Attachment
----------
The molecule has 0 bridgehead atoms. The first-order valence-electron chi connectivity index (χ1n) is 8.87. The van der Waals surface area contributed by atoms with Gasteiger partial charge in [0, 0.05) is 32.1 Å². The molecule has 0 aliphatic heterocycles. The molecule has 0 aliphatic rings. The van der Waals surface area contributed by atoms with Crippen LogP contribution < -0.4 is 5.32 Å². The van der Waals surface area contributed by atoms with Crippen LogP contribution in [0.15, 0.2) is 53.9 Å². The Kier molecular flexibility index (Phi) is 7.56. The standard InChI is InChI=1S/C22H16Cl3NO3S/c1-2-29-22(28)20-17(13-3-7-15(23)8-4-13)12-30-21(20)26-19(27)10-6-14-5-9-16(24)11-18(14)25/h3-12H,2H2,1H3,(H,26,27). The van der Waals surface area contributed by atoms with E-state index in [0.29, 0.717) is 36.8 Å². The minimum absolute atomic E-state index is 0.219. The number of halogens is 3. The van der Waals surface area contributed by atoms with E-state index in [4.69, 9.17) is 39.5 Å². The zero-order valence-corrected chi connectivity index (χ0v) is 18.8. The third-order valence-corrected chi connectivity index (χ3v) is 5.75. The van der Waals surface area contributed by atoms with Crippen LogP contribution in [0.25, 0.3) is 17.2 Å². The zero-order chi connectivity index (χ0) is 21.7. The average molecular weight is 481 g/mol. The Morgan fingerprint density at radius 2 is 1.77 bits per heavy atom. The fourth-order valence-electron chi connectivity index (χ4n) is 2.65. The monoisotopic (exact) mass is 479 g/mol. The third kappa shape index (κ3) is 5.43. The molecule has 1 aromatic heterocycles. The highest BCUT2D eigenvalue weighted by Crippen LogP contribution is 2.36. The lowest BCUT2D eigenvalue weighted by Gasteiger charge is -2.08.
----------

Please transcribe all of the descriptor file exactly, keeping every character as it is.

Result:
The molecule has 0 bridgehead atoms. The first-order valence-electron chi connectivity index (χ1n) is 8.87. The van der Waals surface area contributed by atoms with Gasteiger partial charge in [0, 0.05) is 32.1 Å². The molecule has 0 aliphatic heterocycles. The molecule has 0 aliphatic rings. The van der Waals surface area contributed by atoms with Crippen LogP contribution < -0.4 is 5.32 Å². The van der Waals surface area contributed by atoms with Crippen LogP contribution in [0.15, 0.2) is 53.9 Å². The Kier molecular flexibility index (Phi) is 7.56. The standard InChI is InChI=1S/C22H16Cl3NO3S/c1-2-29-22(28)20-17(13-3-7-15(23)8-4-13)12-30-21(20)26-19(27)10-6-14-5-9-16(24)11-18(14)25/h3-12H,2H2,1H3,(H,26,27). The van der Waals surface area contributed by atoms with E-state index in [0.29, 0.717) is 36.8 Å². The minimum absolute atomic E-state index is 0.219. The number of halogens is 3. The van der Waals surface area contributed by atoms with E-state index in [4.69, 9.17) is 39.5 Å². The zero-order valence-corrected chi connectivity index (χ0v) is 18.8. The third-order valence-corrected chi connectivity index (χ3v) is 5.75. The van der Waals surface area contributed by atoms with Crippen LogP contribution in [0.25, 0.3) is 17.2 Å². The zero-order chi connectivity index (χ0) is 21.7. The average molecular weight is 481 g/mol. The Morgan fingerprint density at radius 2 is 1.77 bits per heavy atom. The fourth-order valence-electron chi connectivity index (χ4n) is 2.65. The monoisotopic (exact) mass is 479 g/mol. The third kappa shape index (κ3) is 5.43. The molecule has 1 aromatic heterocycles. The highest BCUT2D eigenvalue weighted by Crippen LogP contribution is 2.36. The lowest BCUT2D eigenvalue weighted by Gasteiger charge is -2.08.